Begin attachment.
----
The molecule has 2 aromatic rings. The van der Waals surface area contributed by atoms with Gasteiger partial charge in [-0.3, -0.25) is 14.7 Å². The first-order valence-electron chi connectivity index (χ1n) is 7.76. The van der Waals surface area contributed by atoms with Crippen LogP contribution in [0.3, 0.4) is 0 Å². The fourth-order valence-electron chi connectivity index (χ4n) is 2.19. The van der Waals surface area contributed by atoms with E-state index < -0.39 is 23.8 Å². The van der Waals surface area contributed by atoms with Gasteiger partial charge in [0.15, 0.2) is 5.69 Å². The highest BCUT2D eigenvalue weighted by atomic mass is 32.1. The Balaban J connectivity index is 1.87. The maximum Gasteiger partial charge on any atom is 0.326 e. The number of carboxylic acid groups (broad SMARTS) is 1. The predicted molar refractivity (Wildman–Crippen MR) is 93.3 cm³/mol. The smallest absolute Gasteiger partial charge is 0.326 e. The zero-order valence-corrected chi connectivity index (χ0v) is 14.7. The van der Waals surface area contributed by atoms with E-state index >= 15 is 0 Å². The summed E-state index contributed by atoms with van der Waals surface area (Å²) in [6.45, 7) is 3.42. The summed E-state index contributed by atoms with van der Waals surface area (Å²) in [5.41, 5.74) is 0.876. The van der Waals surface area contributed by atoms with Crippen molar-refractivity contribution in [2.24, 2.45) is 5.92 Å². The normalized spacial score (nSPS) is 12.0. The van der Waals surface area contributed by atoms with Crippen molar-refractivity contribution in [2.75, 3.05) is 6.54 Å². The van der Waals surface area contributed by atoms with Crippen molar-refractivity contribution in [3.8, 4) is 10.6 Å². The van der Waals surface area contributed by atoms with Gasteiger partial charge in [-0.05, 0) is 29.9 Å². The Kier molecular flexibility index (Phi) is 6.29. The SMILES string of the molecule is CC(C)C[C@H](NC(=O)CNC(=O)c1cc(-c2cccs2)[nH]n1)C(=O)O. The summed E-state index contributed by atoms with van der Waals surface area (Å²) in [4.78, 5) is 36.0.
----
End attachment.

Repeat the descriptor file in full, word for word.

The molecule has 2 aromatic rings. The van der Waals surface area contributed by atoms with Gasteiger partial charge in [-0.3, -0.25) is 14.7 Å². The first-order valence-electron chi connectivity index (χ1n) is 7.76. The van der Waals surface area contributed by atoms with Crippen LogP contribution in [0.3, 0.4) is 0 Å². The fourth-order valence-electron chi connectivity index (χ4n) is 2.19. The van der Waals surface area contributed by atoms with E-state index < -0.39 is 23.8 Å². The van der Waals surface area contributed by atoms with Gasteiger partial charge in [0.15, 0.2) is 5.69 Å². The highest BCUT2D eigenvalue weighted by atomic mass is 32.1. The Balaban J connectivity index is 1.87. The maximum Gasteiger partial charge on any atom is 0.326 e. The number of carboxylic acid groups (broad SMARTS) is 1. The predicted molar refractivity (Wildman–Crippen MR) is 93.3 cm³/mol. The smallest absolute Gasteiger partial charge is 0.326 e. The zero-order valence-corrected chi connectivity index (χ0v) is 14.7. The van der Waals surface area contributed by atoms with E-state index >= 15 is 0 Å². The summed E-state index contributed by atoms with van der Waals surface area (Å²) in [6.45, 7) is 3.42. The summed E-state index contributed by atoms with van der Waals surface area (Å²) in [5.41, 5.74) is 0.876. The van der Waals surface area contributed by atoms with Crippen molar-refractivity contribution in [2.24, 2.45) is 5.92 Å². The normalized spacial score (nSPS) is 12.0. The van der Waals surface area contributed by atoms with Crippen molar-refractivity contribution in [2.75, 3.05) is 6.54 Å². The van der Waals surface area contributed by atoms with Crippen molar-refractivity contribution in [3.8, 4) is 10.6 Å². The van der Waals surface area contributed by atoms with Gasteiger partial charge in [-0.05, 0) is 29.9 Å². The Kier molecular flexibility index (Phi) is 6.29. The SMILES string of the molecule is CC(C)C[C@H](NC(=O)CNC(=O)c1cc(-c2cccs2)[nH]n1)C(=O)O. The summed E-state index contributed by atoms with van der Waals surface area (Å²) in [4.78, 5) is 36.0.